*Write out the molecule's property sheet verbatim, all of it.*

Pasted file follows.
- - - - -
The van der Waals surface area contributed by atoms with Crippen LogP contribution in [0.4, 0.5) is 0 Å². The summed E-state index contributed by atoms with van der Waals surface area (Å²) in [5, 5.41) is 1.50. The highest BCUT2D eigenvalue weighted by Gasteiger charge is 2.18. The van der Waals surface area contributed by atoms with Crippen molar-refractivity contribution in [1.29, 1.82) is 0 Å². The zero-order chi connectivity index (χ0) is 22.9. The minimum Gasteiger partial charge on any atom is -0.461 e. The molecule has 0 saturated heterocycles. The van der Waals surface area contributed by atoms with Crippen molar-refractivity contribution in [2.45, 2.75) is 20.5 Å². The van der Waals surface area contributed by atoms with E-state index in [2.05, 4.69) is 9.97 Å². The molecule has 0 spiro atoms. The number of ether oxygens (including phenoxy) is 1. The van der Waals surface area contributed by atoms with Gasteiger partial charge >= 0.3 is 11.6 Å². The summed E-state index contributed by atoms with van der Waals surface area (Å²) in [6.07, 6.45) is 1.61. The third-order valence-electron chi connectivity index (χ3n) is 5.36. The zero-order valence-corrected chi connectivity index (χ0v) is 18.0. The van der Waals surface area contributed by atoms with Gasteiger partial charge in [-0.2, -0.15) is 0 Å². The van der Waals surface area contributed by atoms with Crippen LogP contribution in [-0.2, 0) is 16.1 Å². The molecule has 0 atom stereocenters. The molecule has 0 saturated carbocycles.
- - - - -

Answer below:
The van der Waals surface area contributed by atoms with Crippen LogP contribution in [0.4, 0.5) is 0 Å². The summed E-state index contributed by atoms with van der Waals surface area (Å²) in [5, 5.41) is 1.50. The highest BCUT2D eigenvalue weighted by Gasteiger charge is 2.18. The van der Waals surface area contributed by atoms with Crippen molar-refractivity contribution in [1.29, 1.82) is 0 Å². The zero-order chi connectivity index (χ0) is 22.9. The minimum Gasteiger partial charge on any atom is -0.461 e. The molecule has 0 saturated heterocycles. The van der Waals surface area contributed by atoms with Crippen molar-refractivity contribution in [2.45, 2.75) is 20.5 Å². The van der Waals surface area contributed by atoms with E-state index in [2.05, 4.69) is 9.97 Å². The molecule has 0 spiro atoms. The number of ether oxygens (including phenoxy) is 1. The van der Waals surface area contributed by atoms with Gasteiger partial charge >= 0.3 is 11.6 Å². The summed E-state index contributed by atoms with van der Waals surface area (Å²) in [6.07, 6.45) is 1.61. The third-order valence-electron chi connectivity index (χ3n) is 5.36. The zero-order valence-corrected chi connectivity index (χ0v) is 18.0. The van der Waals surface area contributed by atoms with Gasteiger partial charge in [-0.2, -0.15) is 0 Å². The van der Waals surface area contributed by atoms with Crippen LogP contribution in [-0.2, 0) is 16.1 Å². The molecule has 0 atom stereocenters. The molecule has 0 saturated carbocycles.